A Washington State Ecotourism Adventure out of Port Angeles on the Olympic Peninsula

A smiling boy holds up a yellow and black spotted banana slug in the palm of his hand

Ecotourism highlights local destinations

Your guide lives and works in Port Angeles, which happens to be the gateway city to Hurricane Ridge, a must see destination on the Olympic Peninsula.  With the exception of tours west of Lake Crescent like Hoh Rainforest elk and hiking tours, guided ecotours are designed to travel within a ~20 mile (~32 km) radius of Port Angeles.  From Sequim Bay to Lake Crescent on Highway 101, along the Strait of Juan de Fuca on Highway 112, and Hurricane Ridge, are all local destinations allowing for excellent access to Olympic Peninsula biodiversity within a mere 20 miles of Port Angeles.  Taking advantage of these short driving distances allows us to conserve fossil fuels as most of our time is spent burning calories while hiking, snowshoeing, tidepooling, and searching for wildlife.

Find out additional information about ExperienceOlympic as an Olympic Peninsula tour operator.

Four hikers with backpacks on a Washington State ecotourism adventure with lot of green vegetation

West-End Destinations

If you want to travel to more distant Olympic Peninsula destinations from Port Angeles, Washington such as the Sol Duc (40 miles; 1.5 hours), La Push area coastal beaches (70 miles; 1.5 hours), Ozette (76 miles; 2 hours), Neah Bay (81 miles; 2 hours), or the Hoh Rainforest (91 miles; 2 hours) - we can drive you there.  Tours west of Lake Crescent are organized as longer day tours because of the longer driving distances as we still want to have time for hiking, tidepooling, and looking for wildlife.

Close up of a female Sooty Grouse, who was making soft contact calls to her young as they foraged in the Washington State meadow below her

Wildlife viewing is the focus of Olympic Peninsula ecotourism

Understanding wildlife behavior and habitat requirements in order to better view wildlife often involves experience, observation skills, naturalist intelligence, and a bit of luck. This is where your naturalist, hiking, and birding guide Carolyn Wilcox enters into the picture and results in a unique Washington State ecotourism opportunity. Bird watching (or birding) is a common focus because birds are generally diverse, charismatic, vocal, and exciting to view with binoculars and a spotting scope at all Olympic Peninsula ecotourism destinations and at all times of the year.  We can bird casually or this can be the focus of our experience when you organize an Olympic Peninsula Birding Tour through ExperienceOlympic.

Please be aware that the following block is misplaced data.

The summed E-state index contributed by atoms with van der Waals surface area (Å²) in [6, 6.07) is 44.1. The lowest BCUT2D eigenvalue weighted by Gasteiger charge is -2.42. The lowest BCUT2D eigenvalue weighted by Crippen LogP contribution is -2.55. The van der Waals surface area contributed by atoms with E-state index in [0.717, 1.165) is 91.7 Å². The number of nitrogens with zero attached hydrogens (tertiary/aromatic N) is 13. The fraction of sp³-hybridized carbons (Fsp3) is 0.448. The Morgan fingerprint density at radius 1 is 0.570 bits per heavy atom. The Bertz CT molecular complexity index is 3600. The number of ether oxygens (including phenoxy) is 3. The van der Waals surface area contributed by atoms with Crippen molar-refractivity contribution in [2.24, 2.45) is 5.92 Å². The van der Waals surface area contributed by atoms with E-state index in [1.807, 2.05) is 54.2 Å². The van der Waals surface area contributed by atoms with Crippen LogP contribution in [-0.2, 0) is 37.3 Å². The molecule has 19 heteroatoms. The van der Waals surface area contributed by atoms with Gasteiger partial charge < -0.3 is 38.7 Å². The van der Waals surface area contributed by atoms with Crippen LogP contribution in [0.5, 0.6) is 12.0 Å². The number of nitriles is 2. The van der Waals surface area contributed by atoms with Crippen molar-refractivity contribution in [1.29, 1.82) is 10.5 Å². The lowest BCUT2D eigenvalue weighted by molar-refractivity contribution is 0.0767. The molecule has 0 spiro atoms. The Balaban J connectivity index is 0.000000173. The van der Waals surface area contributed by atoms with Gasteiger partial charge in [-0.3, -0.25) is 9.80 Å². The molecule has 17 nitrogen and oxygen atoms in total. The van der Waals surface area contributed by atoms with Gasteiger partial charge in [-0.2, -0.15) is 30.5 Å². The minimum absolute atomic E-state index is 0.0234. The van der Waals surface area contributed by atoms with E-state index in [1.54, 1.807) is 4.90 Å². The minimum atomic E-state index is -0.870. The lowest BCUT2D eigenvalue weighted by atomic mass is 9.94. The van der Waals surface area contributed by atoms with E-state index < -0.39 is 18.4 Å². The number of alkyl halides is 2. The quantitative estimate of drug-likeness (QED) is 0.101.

Washington State's Lake Crescent pictured at dusk with colorful clouds

Small group emphasis for Washington State ecotourism

Our small Washington State ecotours out of Port Angeles on the Olympic Peninsula are generally limited to six participants (unless you are interested in guide service), allowing us greater opportunity to enjoy wildlife. When trying to view wildlife, the fewer number of people the better. Participating in our brand of Washington State ecotourism ensures that you will have quality time with your naturalist guide to ask many questions and receive quality one-on-one attention.

Close-up of a Licorice Fern on a moss-covered branch in Washington State

Port Angeles ecotourism emphasizes wildlife hotspots

The next few decades in particular will offer a unique opportunity for the Elwha River, near Port Angeles on the Olympic Peninsula.  The completion of the historic Elwha Dam Removal has increased wild salmon populations, moved sediment, and has already started to restoring the Elwha ecosystem in a profound manner. Researchers anticipate changes in Olympic Peninsula wildlife and you will hopefully “bear” witness to increased opportunities for exceptional wildlife viewing on Elwha River hiking and dam removal tours.

Washington State's Elwha River shown here in stunning blue with mountains in the background and framed by trees

Small ecological footprint of Washington State ecotourism

ExperienceOlympic tours of Olympic National Park, Port Angeles WA 98362 is always looking for ideas to help us lower our ecological footprint.  These are our current Port Angeles ecotourism practices:

Minimal carbon footprint due to focus on local destinations out of Port Angeles on the Olympic Peninsula

Place-based community-minded Olympic Peninsula ecotourism business

Supports the local economy of Port Angeles by paying local taxes and sourcing supplies from locally-owned businesses whenever possible

Donated 6.3% of gross profits to schools and non-profit organizations in 2014

The Vermillion Star is an uncommon bright orange star found during a low tide on Washington State ecotourism adventures

Pays 3% of gross profits while guiding in Olympic National Park to the park annually

Supports Port Angeles and Olympic Peninsula conservation efforts

Future plans involve an energy-efficient vehicle

Emphasis on leave no trace and conservation

Provides local and organic food whenever possible

Reusable and durable water bottles, silverware, napkins, and food containers